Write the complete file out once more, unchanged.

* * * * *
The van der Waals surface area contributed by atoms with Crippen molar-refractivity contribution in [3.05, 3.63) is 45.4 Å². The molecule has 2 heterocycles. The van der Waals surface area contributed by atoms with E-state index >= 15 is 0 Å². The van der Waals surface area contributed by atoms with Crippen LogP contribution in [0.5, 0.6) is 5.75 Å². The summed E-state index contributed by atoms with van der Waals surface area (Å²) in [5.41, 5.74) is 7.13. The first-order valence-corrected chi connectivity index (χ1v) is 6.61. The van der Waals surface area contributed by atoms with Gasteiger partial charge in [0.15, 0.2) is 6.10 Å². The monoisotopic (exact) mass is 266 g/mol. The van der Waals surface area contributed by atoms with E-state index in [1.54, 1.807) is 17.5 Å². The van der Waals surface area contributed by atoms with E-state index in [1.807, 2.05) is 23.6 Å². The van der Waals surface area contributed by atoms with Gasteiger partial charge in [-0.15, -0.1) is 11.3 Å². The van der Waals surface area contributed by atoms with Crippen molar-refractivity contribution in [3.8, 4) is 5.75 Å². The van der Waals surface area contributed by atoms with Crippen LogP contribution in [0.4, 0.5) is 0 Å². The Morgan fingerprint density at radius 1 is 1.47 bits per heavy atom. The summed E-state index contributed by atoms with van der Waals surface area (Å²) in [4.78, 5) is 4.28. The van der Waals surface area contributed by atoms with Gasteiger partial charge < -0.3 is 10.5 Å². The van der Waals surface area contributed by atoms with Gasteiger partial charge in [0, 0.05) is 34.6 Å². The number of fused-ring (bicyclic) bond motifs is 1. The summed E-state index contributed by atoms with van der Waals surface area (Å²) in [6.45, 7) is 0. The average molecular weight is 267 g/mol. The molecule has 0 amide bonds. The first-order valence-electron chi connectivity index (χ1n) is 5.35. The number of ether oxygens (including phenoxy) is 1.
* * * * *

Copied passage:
The van der Waals surface area contributed by atoms with Crippen molar-refractivity contribution in [3.05, 3.63) is 45.4 Å². The molecule has 2 heterocycles. The van der Waals surface area contributed by atoms with E-state index >= 15 is 0 Å². The van der Waals surface area contributed by atoms with Crippen LogP contribution in [0.5, 0.6) is 5.75 Å². The summed E-state index contributed by atoms with van der Waals surface area (Å²) in [5.41, 5.74) is 7.13. The first-order valence-corrected chi connectivity index (χ1v) is 6.61. The van der Waals surface area contributed by atoms with Gasteiger partial charge in [0.15, 0.2) is 6.10 Å². The monoisotopic (exact) mass is 266 g/mol. The van der Waals surface area contributed by atoms with E-state index in [1.54, 1.807) is 17.5 Å². The van der Waals surface area contributed by atoms with E-state index in [1.807, 2.05) is 23.6 Å². The van der Waals surface area contributed by atoms with Gasteiger partial charge in [-0.15, -0.1) is 11.3 Å². The van der Waals surface area contributed by atoms with Crippen molar-refractivity contribution in [3.8, 4) is 5.75 Å². The van der Waals surface area contributed by atoms with Crippen LogP contribution in [0.4, 0.5) is 0 Å². The Morgan fingerprint density at radius 1 is 1.47 bits per heavy atom. The summed E-state index contributed by atoms with van der Waals surface area (Å²) in [4.78, 5) is 4.28. The van der Waals surface area contributed by atoms with Gasteiger partial charge < -0.3 is 10.5 Å². The van der Waals surface area contributed by atoms with Gasteiger partial charge in [0, 0.05) is 34.6 Å². The number of fused-ring (bicyclic) bond motifs is 1. The summed E-state index contributed by atoms with van der Waals surface area (Å²) in [6.45, 7) is 0. The average molecular weight is 267 g/mol. The molecule has 0 amide bonds. The first-order valence-electron chi connectivity index (χ1n) is 5.35. The number of ether oxygens (including phenoxy) is 1.